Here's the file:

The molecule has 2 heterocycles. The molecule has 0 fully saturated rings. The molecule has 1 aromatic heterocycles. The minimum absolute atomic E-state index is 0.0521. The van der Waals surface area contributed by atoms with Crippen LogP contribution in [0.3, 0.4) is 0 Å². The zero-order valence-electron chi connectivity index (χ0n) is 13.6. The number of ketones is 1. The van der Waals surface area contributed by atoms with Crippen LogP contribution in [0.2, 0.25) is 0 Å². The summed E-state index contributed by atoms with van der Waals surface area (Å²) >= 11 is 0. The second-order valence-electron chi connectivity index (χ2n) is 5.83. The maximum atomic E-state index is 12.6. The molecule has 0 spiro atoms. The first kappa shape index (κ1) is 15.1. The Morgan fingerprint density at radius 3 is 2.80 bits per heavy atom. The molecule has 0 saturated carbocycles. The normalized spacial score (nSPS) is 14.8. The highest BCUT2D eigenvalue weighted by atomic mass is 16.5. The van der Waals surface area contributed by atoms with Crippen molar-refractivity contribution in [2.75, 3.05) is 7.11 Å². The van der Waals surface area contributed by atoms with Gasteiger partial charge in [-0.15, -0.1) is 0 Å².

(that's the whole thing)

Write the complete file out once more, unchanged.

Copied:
The molecule has 2 heterocycles. The molecule has 0 fully saturated rings. The molecule has 1 aromatic heterocycles. The minimum absolute atomic E-state index is 0.0521. The van der Waals surface area contributed by atoms with Crippen LogP contribution in [0.3, 0.4) is 0 Å². The zero-order valence-electron chi connectivity index (χ0n) is 13.6. The number of ketones is 1. The van der Waals surface area contributed by atoms with Crippen LogP contribution in [0.2, 0.25) is 0 Å². The summed E-state index contributed by atoms with van der Waals surface area (Å²) >= 11 is 0. The second-order valence-electron chi connectivity index (χ2n) is 5.83. The maximum atomic E-state index is 12.6. The molecule has 0 spiro atoms. The first kappa shape index (κ1) is 15.1. The Morgan fingerprint density at radius 3 is 2.80 bits per heavy atom. The molecule has 0 saturated carbocycles. The normalized spacial score (nSPS) is 14.8. The highest BCUT2D eigenvalue weighted by atomic mass is 16.5. The van der Waals surface area contributed by atoms with Crippen molar-refractivity contribution in [2.75, 3.05) is 7.11 Å². The van der Waals surface area contributed by atoms with Gasteiger partial charge in [-0.15, -0.1) is 0 Å².